Other Applications

Other acid loving plants that prefer a fast draining soil blend to prevent root rot.

Bulk Density

.290 ounces per cubic inch

Additives

Dye-free. We comply with State laws which require products containing Pine bark to be treated with a Bifenthrin drench. This helps prevent the spread of invasive species and provides some residual pathogen control for your plant.

Conversations ...

  1. Perreaultbecky (verified owner)

    First let me say that I absolutely love this mix for succulents, mine are all doing very well in it. I received a string of pearls a few weeks ago in a 2″ pot and would like to get it out of the soil it came in. The soil seems pretty heavy to me, but it is healthy at the moment. I’m a tad nervous about doing this since the roots are so fragile. Would it do good in this mix or should I opt for something else? Or maybe I just shouldn’t mess with it for a while. Any advice is much appreciated. Thank you!!

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    • Bonsai Jack

      Hello. Thank you for the message. The number two rule in bonsai is not to change the soil if the plant is thriving. You also have very small plants that should be established a bit more before repotting. You are correct about the roots being fragile. I would hold off for a year or more. If you need to increase the pot size you can use a high-quality potting soil or raised bed potting mix from one of the big box stores and slip pot them. This is sliding the entire root ball and old soil in a new pot and surrounding it with the new soil. You want to be sure you are using a similar soil when doing this. A year or two from now when they become more established you can look at changing them over to a gritty mix.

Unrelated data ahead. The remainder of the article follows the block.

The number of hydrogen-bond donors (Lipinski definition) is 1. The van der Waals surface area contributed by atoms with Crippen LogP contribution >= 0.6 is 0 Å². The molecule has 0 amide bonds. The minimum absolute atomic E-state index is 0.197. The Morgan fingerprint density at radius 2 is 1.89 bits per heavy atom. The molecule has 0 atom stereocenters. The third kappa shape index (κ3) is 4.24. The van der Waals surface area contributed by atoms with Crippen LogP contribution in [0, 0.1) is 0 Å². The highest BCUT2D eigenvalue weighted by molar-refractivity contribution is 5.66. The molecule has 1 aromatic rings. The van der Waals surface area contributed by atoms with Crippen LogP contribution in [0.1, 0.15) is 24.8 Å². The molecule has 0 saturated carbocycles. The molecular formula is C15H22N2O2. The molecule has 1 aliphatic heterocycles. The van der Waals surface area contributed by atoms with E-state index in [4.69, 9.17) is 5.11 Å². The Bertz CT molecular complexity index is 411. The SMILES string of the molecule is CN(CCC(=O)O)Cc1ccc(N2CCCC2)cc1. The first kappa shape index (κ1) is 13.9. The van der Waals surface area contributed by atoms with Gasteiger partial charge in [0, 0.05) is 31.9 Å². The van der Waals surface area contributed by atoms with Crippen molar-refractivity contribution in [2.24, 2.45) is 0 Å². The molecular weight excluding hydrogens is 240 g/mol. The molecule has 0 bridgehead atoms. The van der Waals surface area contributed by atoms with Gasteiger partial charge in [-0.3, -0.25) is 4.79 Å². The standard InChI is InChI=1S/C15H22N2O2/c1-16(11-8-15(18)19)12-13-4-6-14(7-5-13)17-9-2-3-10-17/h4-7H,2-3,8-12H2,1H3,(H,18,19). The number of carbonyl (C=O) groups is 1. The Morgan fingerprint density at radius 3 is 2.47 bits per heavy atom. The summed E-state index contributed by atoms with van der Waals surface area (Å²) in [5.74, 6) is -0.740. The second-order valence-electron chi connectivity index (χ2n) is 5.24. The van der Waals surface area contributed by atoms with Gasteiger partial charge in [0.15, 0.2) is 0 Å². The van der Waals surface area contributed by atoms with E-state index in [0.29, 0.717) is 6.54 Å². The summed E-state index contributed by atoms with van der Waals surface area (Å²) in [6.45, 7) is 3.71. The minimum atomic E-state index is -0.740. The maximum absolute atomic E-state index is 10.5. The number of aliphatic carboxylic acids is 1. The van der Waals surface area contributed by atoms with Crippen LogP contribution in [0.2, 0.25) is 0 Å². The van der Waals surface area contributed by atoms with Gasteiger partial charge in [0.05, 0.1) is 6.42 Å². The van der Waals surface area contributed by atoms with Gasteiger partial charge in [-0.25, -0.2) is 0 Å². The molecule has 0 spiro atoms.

You mentioned the pots feels heavy. Be sure to let the soil dry out most of the way between waterings. This can be several days to several weeks depending on your zone.

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  2. Roger Kirkbride

    Got the cactus and succulent mix, It is the stuff you want, quick draining so your plants don’t root rot I had that happen with another popular brand! I can see these plants thriving with some sun and a little water all will be good , Thanks Jack for a GREAT PRODUCT! Some complain about the price, I think you get what you pay for, without having to buy new plants after your others die, it’s worth the price!

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    • Bonsai Jack